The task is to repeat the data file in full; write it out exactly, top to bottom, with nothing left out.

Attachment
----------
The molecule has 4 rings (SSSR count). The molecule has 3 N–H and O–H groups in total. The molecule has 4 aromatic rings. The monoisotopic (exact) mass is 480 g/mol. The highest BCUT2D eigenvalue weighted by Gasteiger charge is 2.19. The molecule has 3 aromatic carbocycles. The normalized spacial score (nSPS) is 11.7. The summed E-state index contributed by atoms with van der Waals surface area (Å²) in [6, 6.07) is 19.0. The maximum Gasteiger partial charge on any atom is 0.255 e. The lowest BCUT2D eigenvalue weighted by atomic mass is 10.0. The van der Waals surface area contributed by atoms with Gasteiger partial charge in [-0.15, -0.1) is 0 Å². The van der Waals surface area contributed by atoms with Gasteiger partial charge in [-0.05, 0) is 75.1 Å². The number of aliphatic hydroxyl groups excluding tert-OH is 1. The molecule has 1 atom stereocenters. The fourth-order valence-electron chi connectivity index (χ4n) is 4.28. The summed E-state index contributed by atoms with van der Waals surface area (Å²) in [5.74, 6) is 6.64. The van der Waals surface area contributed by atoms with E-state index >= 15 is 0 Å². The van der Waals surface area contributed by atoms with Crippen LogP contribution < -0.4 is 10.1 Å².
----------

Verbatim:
The molecule has 4 rings (SSSR count). The molecule has 3 N–H and O–H groups in total. The molecule has 4 aromatic rings. The monoisotopic (exact) mass is 480 g/mol. The highest BCUT2D eigenvalue weighted by Gasteiger charge is 2.19. The molecule has 3 aromatic carbocycles. The normalized spacial score (nSPS) is 11.7. The summed E-state index contributed by atoms with van der Waals surface area (Å²) in [6, 6.07) is 19.0. The maximum Gasteiger partial charge on any atom is 0.255 e. The lowest BCUT2D eigenvalue weighted by atomic mass is 10.0. The van der Waals surface area contributed by atoms with Gasteiger partial charge in [-0.15, -0.1) is 0 Å². The van der Waals surface area contributed by atoms with Gasteiger partial charge in [-0.05, 0) is 75.1 Å². The number of aliphatic hydroxyl groups excluding tert-OH is 1. The molecule has 1 atom stereocenters. The fourth-order valence-electron chi connectivity index (χ4n) is 4.28. The summed E-state index contributed by atoms with van der Waals surface area (Å²) in [5.74, 6) is 6.64. The van der Waals surface area contributed by atoms with E-state index >= 15 is 0 Å². The van der Waals surface area contributed by atoms with Crippen LogP contribution < -0.4 is 10.1 Å².